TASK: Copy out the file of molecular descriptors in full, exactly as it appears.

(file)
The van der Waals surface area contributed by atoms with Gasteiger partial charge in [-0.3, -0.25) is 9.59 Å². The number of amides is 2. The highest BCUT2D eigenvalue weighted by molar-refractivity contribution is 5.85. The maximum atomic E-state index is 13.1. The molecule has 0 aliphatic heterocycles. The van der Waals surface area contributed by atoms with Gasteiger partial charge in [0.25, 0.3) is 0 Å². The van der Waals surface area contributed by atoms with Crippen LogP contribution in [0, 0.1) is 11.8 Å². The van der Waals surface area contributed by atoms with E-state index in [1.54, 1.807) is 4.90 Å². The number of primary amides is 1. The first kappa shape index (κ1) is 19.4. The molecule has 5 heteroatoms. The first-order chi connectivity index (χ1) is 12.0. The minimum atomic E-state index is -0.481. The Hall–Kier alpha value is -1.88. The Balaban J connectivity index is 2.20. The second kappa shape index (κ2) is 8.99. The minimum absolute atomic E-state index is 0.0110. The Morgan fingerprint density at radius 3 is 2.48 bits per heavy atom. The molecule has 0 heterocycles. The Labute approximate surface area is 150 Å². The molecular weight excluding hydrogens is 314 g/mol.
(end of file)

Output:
The van der Waals surface area contributed by atoms with Gasteiger partial charge in [-0.3, -0.25) is 9.59 Å². The number of amides is 2. The highest BCUT2D eigenvalue weighted by molar-refractivity contribution is 5.85. The maximum atomic E-state index is 13.1. The molecule has 0 aliphatic heterocycles. The van der Waals surface area contributed by atoms with Gasteiger partial charge in [0.25, 0.3) is 0 Å². The van der Waals surface area contributed by atoms with Crippen LogP contribution in [0, 0.1) is 11.8 Å². The van der Waals surface area contributed by atoms with E-state index in [1.54, 1.807) is 4.90 Å². The number of primary amides is 1. The first kappa shape index (κ1) is 19.4. The molecule has 5 heteroatoms. The first-order chi connectivity index (χ1) is 12.0. The minimum atomic E-state index is -0.481. The Hall–Kier alpha value is -1.88. The Balaban J connectivity index is 2.20. The second kappa shape index (κ2) is 8.99. The minimum absolute atomic E-state index is 0.0110. The Morgan fingerprint density at radius 3 is 2.48 bits per heavy atom. The molecule has 0 heterocycles. The Labute approximate surface area is 150 Å². The molecular weight excluding hydrogens is 314 g/mol.